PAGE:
Three Birds Orchid
or Nodding Pagonia
Three years ago while taking a group of Girl Scout Leaders on a little
ride showing off the area as a potential Camporee site we happened along
a clump of flowers which I had never seen before.
There were literally hundreds of tiny blooms which had the appearance
of tiny orchids. I had forgotten my camera and could not find the flowers
a couple days later when I came back with the camera.
3 weeks later when visiting the same area I came upon a large clump
of what appeared to be pods. I was able to get some pictures & at that point we
were able to identify it as 3
Birds Orchid or Nodding Pagonia
The following year I made nearly daily visits to the
clump so that I would be sure to be there on the one day of the year they
are supposed to bloom. Here's a close look inside at the stamen from below
I could find only 2 pictures on all the web and they were of the
same single plants, at a distance
in black & white without Macro Zoom
It is threatened throughout the US with about 20 sites found in
It is found from Maine to Texas & Minnesota to
Florida. In Wisconsin it is found mostly in Green county discovered first by Curtis himself in the 1930's.
This is the only new site found in Wisconsin since 1990.
Information from the State Endangered Species people was very interesting
but seemed to disagree with many of the findings we were able to notice. .First, nothing was said about the plants growing in clumps and since all pictures were of single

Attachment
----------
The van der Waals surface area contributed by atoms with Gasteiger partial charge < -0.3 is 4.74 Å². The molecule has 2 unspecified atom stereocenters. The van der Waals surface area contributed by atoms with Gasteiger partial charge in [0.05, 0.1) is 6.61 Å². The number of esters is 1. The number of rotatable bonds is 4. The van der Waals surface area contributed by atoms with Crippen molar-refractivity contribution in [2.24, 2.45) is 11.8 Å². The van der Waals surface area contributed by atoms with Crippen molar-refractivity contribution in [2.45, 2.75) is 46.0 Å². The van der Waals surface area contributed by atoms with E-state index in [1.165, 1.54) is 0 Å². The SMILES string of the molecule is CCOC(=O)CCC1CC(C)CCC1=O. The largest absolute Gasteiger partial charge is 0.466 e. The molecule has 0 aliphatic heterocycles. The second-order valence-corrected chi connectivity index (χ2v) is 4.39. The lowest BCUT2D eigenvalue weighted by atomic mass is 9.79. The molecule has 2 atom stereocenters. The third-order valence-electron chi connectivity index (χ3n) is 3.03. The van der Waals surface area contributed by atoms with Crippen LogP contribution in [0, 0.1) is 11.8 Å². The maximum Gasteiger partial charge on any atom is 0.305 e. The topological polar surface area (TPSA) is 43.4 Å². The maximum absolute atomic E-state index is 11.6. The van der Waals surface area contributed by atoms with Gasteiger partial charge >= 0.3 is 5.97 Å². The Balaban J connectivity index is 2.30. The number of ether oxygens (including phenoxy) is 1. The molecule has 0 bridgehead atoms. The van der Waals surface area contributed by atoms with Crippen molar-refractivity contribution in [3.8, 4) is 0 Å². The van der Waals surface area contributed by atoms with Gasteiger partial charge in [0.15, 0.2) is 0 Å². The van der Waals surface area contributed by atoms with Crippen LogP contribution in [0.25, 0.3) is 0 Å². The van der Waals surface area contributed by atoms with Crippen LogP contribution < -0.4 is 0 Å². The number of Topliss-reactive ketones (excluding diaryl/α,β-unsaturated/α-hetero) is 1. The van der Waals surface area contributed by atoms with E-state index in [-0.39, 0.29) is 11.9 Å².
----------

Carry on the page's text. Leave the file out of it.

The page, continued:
plants it suggested a solitary plant, not the colony or clump seen
Second it stated that the plant bloomed for one day only and that all the flowers on one plant would bloom the same day.
In fact we had 3 different 1 day blooms during the month of August.
In 2001 there were 5 days that had at least one flower
bloom. All Blooming days were preceded by a weather change which often
included rain but always included a temperature drop of at least 30 degrees F
within 24 hrs. Bloomsoccurred 48-72 hours after a significant rain
of 1" or more or were associated with a big temperature drop.
The first picture is of the first bloom the second picture
is of the second bloom with some of the seed pods apparent from the first bloom.
Thirdly it stated the pollinator was the Bumblebee. Since the flower
was extremely small, usually less than 1 cm across, I could not imagine
how such a large bee could pollinate such a small flower. Several times
small bugs could be seen crawling in and out of the flowers. It turns out
there are several sub-species one of which found in Michigan is much smaller
than other sub-species. This may represent that varient or may
represent a new sub-species. DNA testing is currently being done by a PHD
candidate at Ohio State. His Thesis will be a link when finished.
His testing may show this to be a new sub-species.
This picture shot by my daughter for a 4H project shows a
Black Gnat or some type of extremely small fly in the act of pollination.
Notice how the fly grasps the stamen as it dips into the lateral recesses
for nectar. Pollen attaches to the fly's feet and pollination occurs
when the fly turns around walks out of the orchid and then flies to the next
flower and repeats the process
Here you can see flowers just opening with many developed
pods. This is Bloom #3 with many of the seed pods growing out of the
first round blooms that occurred almost a month earlier Usually only 1 of the 3 birds flowered at a time with only about
5% of the plants having multiple blooms active on the same plant at the
same time. At the end of the blooming period only 1 of more than
100 plants had 3 seed pods on it indicating of all the plants present
only 1 was able to get all 3 birds to bloom and form seed pods.
Most had 2 pods and many had only 1.
Savanna Springs #: 608/ 328-2300 Home Phone: 608/ 325-4606
Cell Phone #: 608/ 558-2075
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